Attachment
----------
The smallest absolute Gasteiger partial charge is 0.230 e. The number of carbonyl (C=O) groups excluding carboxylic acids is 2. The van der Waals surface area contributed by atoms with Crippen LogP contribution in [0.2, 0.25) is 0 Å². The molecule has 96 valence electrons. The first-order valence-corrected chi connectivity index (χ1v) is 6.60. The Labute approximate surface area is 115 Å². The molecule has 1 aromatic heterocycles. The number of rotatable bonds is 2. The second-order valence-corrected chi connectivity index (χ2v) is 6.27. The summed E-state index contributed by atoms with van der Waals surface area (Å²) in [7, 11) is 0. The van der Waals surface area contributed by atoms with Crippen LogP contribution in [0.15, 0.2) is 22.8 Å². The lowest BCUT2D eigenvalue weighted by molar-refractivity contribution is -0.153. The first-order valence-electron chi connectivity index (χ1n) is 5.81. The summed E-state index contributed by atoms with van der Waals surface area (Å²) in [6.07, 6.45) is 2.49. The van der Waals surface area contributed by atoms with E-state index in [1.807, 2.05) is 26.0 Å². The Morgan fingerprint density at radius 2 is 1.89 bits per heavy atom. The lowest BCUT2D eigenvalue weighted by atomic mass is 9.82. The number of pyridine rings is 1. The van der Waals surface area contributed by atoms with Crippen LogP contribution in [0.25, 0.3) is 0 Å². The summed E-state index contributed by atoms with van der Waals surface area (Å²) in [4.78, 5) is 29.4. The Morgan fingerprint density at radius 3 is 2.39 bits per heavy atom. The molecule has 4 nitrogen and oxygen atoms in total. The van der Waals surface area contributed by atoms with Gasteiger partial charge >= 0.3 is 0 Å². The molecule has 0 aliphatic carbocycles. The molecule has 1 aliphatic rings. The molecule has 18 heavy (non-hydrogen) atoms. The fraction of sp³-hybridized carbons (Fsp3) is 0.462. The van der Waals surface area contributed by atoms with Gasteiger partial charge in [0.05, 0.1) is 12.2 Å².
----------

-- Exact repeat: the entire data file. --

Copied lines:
The smallest absolute Gasteiger partial charge is 0.230 e. The number of carbonyl (C=O) groups excluding carboxylic acids is 2. The van der Waals surface area contributed by atoms with Crippen LogP contribution in [0.2, 0.25) is 0 Å². The molecule has 96 valence electrons. The first-order valence-corrected chi connectivity index (χ1v) is 6.60. The Labute approximate surface area is 115 Å². The molecule has 1 aromatic heterocycles. The number of rotatable bonds is 2. The second-order valence-corrected chi connectivity index (χ2v) is 6.27. The summed E-state index contributed by atoms with van der Waals surface area (Å²) in [7, 11) is 0. The van der Waals surface area contributed by atoms with Crippen LogP contribution in [0.15, 0.2) is 22.8 Å². The lowest BCUT2D eigenvalue weighted by molar-refractivity contribution is -0.153. The first-order valence-electron chi connectivity index (χ1n) is 5.81. The summed E-state index contributed by atoms with van der Waals surface area (Å²) in [6.07, 6.45) is 2.49. The van der Waals surface area contributed by atoms with E-state index in [1.807, 2.05) is 26.0 Å². The Morgan fingerprint density at radius 2 is 1.89 bits per heavy atom. The lowest BCUT2D eigenvalue weighted by atomic mass is 9.82. The number of pyridine rings is 1. The van der Waals surface area contributed by atoms with Crippen LogP contribution in [0.25, 0.3) is 0 Å². The summed E-state index contributed by atoms with van der Waals surface area (Å²) in [4.78, 5) is 29.4. The Morgan fingerprint density at radius 3 is 2.39 bits per heavy atom. The molecule has 4 nitrogen and oxygen atoms in total. The van der Waals surface area contributed by atoms with Gasteiger partial charge >= 0.3 is 0 Å². The molecule has 0 aliphatic carbocycles. The molecule has 1 aliphatic rings. The molecule has 18 heavy (non-hydrogen) atoms. The fraction of sp³-hybridized carbons (Fsp3) is 0.462. The van der Waals surface area contributed by atoms with Gasteiger partial charge in [0.05, 0.1) is 12.2 Å².